I think that these are just a beautiful thing to behold. They are loving and realistic carvings of one of the great miracles of life!
This one measures about 21 x 9 inches. It is strung in the back with a jute cord so it can be hung on the wall - where they look tremendous, by the way!
The body masks celebrate the return of young men to the village after they have been initiated into adult life. The men who wear them cover their faces with a mask of a feminine face. They represent pregnant women. The feminine mask dances with great composure while a masculine mask dramatizes the pains of childbirth. An orchestra of drummers accompanies the dances.
A little more about the Makonde: Inhabiting the southeast of Tanzania and the northeast of Mozambique are about 500,000 Makonde, divided into matrilineal clans, each one comprising several villages. Decisions are made by a chief supported by a council. Clan members meet only for the ancestral cult and to celebrate initiations. According to legend, shortly after the Creation, the first man, wandering around outside the bush, sculpted a female figure out of wood, and the statue became a real woman who gave him many children and, after her death, became the venerated ancestress of the Makonde. This accounts for the ancestress cult as well as the profusion of sculpted female figures, kept in huts. In the traditional homelands of the Makonde the primary source of food comes from slash and burn farming. Crops include maize, sorghum, and cassava. This is often supplemented by hunting.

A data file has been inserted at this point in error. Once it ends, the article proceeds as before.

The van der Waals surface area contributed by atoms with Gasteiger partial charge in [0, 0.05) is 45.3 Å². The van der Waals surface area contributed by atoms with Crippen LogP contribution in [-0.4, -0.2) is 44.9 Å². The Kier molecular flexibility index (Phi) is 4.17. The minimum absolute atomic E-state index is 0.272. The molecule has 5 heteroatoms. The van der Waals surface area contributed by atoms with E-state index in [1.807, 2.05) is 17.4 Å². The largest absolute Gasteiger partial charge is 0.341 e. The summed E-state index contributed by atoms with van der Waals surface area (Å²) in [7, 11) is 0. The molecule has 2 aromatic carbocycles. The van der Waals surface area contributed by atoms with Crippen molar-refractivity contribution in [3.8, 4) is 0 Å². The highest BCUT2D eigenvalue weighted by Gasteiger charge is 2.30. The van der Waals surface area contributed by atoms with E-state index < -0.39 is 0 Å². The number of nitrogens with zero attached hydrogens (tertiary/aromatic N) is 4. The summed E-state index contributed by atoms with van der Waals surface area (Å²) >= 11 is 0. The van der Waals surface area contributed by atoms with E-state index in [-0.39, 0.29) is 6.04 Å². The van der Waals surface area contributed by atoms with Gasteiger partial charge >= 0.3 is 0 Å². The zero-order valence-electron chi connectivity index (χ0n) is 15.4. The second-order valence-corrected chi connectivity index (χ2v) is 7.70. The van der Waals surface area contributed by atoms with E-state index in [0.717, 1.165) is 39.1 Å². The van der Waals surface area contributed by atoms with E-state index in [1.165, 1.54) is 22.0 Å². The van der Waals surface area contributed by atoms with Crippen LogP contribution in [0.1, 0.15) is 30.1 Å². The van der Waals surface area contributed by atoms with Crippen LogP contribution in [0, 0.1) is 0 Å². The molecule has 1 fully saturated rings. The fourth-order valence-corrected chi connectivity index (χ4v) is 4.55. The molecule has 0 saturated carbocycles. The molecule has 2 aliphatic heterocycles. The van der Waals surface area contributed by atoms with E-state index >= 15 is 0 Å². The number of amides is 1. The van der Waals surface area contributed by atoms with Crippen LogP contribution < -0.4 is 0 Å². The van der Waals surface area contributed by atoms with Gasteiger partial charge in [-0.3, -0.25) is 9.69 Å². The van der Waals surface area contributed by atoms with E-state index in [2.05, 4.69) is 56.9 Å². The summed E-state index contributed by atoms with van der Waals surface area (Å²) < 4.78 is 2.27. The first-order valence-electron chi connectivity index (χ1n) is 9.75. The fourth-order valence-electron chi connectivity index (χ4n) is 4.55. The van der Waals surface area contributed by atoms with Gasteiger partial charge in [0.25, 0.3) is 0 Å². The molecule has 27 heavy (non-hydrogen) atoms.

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These are tremendously beautiful masks from Gabon. Really gorgeous.
This one measures 15 x 7 inches. It is old and of high quality. The condition is as shown in the pictures.
This is some information about these masks from the Met Museum website and the Art Institute of Chicago website: